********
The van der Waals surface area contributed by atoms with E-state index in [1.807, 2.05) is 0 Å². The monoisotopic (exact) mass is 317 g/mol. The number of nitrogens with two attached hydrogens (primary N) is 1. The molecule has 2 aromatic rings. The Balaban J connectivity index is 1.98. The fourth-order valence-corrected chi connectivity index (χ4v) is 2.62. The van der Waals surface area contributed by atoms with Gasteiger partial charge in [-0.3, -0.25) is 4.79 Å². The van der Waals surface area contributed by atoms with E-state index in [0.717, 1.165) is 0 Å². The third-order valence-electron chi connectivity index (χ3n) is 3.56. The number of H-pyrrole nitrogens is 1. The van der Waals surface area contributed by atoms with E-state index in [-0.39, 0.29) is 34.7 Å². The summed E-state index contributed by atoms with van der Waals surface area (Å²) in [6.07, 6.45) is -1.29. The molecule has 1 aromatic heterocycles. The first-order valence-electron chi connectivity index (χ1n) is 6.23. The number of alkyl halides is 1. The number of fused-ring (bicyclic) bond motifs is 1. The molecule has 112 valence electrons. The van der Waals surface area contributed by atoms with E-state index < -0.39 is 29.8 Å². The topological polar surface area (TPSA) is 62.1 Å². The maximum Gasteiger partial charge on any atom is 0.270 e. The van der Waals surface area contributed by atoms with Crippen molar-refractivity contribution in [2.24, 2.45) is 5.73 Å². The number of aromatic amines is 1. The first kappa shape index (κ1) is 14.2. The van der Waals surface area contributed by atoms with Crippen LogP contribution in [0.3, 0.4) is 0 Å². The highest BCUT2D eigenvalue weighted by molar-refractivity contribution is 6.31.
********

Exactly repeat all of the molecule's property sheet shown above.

The van der Waals surface area contributed by atoms with E-state index in [1.807, 2.05) is 0 Å². The monoisotopic (exact) mass is 317 g/mol. The number of nitrogens with two attached hydrogens (primary N) is 1. The molecule has 2 aromatic rings. The Balaban J connectivity index is 1.98. The fourth-order valence-corrected chi connectivity index (χ4v) is 2.62. The van der Waals surface area contributed by atoms with Gasteiger partial charge in [-0.3, -0.25) is 4.79 Å². The van der Waals surface area contributed by atoms with E-state index in [0.717, 1.165) is 0 Å². The third-order valence-electron chi connectivity index (χ3n) is 3.56. The number of H-pyrrole nitrogens is 1. The van der Waals surface area contributed by atoms with E-state index in [-0.39, 0.29) is 34.7 Å². The summed E-state index contributed by atoms with van der Waals surface area (Å²) in [6.07, 6.45) is -1.29. The molecule has 1 aromatic heterocycles. The first-order valence-electron chi connectivity index (χ1n) is 6.23. The number of alkyl halides is 1. The number of fused-ring (bicyclic) bond motifs is 1. The molecule has 112 valence electrons. The van der Waals surface area contributed by atoms with E-state index < -0.39 is 29.8 Å². The topological polar surface area (TPSA) is 62.1 Å². The maximum Gasteiger partial charge on any atom is 0.270 e. The van der Waals surface area contributed by atoms with Crippen molar-refractivity contribution in [2.24, 2.45) is 5.73 Å². The number of aromatic amines is 1. The first kappa shape index (κ1) is 14.2. The van der Waals surface area contributed by atoms with Crippen LogP contribution in [0.3, 0.4) is 0 Å². The highest BCUT2D eigenvalue weighted by molar-refractivity contribution is 6.31.